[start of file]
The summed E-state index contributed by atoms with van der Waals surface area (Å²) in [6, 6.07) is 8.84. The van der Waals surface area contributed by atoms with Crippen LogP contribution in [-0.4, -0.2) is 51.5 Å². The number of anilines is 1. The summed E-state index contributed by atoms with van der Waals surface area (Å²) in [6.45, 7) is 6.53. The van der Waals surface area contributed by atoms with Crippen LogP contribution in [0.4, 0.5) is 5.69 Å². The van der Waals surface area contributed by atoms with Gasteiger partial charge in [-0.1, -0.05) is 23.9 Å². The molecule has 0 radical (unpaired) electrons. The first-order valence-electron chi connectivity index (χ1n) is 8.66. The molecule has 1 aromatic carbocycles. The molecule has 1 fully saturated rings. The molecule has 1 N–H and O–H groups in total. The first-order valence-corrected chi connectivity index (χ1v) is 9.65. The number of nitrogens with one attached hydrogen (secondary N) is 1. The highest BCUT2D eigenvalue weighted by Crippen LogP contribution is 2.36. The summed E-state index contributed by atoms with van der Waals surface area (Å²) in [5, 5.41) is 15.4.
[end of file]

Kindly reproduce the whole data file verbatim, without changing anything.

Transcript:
The summed E-state index contributed by atoms with van der Waals surface area (Å²) in [6, 6.07) is 8.84. The van der Waals surface area contributed by atoms with Crippen LogP contribution in [-0.4, -0.2) is 51.5 Å². The number of anilines is 1. The summed E-state index contributed by atoms with van der Waals surface area (Å²) in [6.45, 7) is 6.53. The van der Waals surface area contributed by atoms with Crippen LogP contribution in [0.4, 0.5) is 5.69 Å². The van der Waals surface area contributed by atoms with Gasteiger partial charge in [-0.1, -0.05) is 23.9 Å². The molecule has 0 radical (unpaired) electrons. The first-order valence-electron chi connectivity index (χ1n) is 8.66. The molecule has 1 aromatic carbocycles. The molecule has 1 fully saturated rings. The molecule has 1 N–H and O–H groups in total. The first-order valence-corrected chi connectivity index (χ1v) is 9.65. The number of nitrogens with one attached hydrogen (secondary N) is 1. The highest BCUT2D eigenvalue weighted by Crippen LogP contribution is 2.36. The summed E-state index contributed by atoms with van der Waals surface area (Å²) in [5, 5.41) is 15.4.